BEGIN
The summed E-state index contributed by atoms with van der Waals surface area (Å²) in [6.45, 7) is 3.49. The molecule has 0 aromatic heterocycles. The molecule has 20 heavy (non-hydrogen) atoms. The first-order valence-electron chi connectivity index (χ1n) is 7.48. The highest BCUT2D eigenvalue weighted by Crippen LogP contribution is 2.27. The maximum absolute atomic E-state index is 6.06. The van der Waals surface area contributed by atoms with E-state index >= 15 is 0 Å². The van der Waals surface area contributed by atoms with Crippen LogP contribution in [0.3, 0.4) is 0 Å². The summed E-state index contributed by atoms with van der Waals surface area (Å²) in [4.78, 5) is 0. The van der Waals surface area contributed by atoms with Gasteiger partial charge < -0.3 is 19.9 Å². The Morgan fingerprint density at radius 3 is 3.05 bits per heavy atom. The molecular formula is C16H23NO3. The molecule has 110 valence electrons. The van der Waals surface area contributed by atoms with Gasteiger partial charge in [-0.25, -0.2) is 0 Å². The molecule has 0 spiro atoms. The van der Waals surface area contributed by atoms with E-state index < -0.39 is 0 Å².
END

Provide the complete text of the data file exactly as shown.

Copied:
The summed E-state index contributed by atoms with van der Waals surface area (Å²) in [6.45, 7) is 3.49. The molecule has 0 aromatic heterocycles. The molecule has 20 heavy (non-hydrogen) atoms. The first-order valence-electron chi connectivity index (χ1n) is 7.48. The highest BCUT2D eigenvalue weighted by Crippen LogP contribution is 2.27. The maximum absolute atomic E-state index is 6.06. The van der Waals surface area contributed by atoms with E-state index >= 15 is 0 Å². The van der Waals surface area contributed by atoms with Crippen LogP contribution in [0.3, 0.4) is 0 Å². The summed E-state index contributed by atoms with van der Waals surface area (Å²) in [4.78, 5) is 0. The van der Waals surface area contributed by atoms with Gasteiger partial charge < -0.3 is 19.9 Å². The Morgan fingerprint density at radius 3 is 3.05 bits per heavy atom. The molecular formula is C16H23NO3. The molecule has 110 valence electrons. The van der Waals surface area contributed by atoms with Gasteiger partial charge in [-0.25, -0.2) is 0 Å². The molecule has 0 spiro atoms. The van der Waals surface area contributed by atoms with E-state index < -0.39 is 0 Å².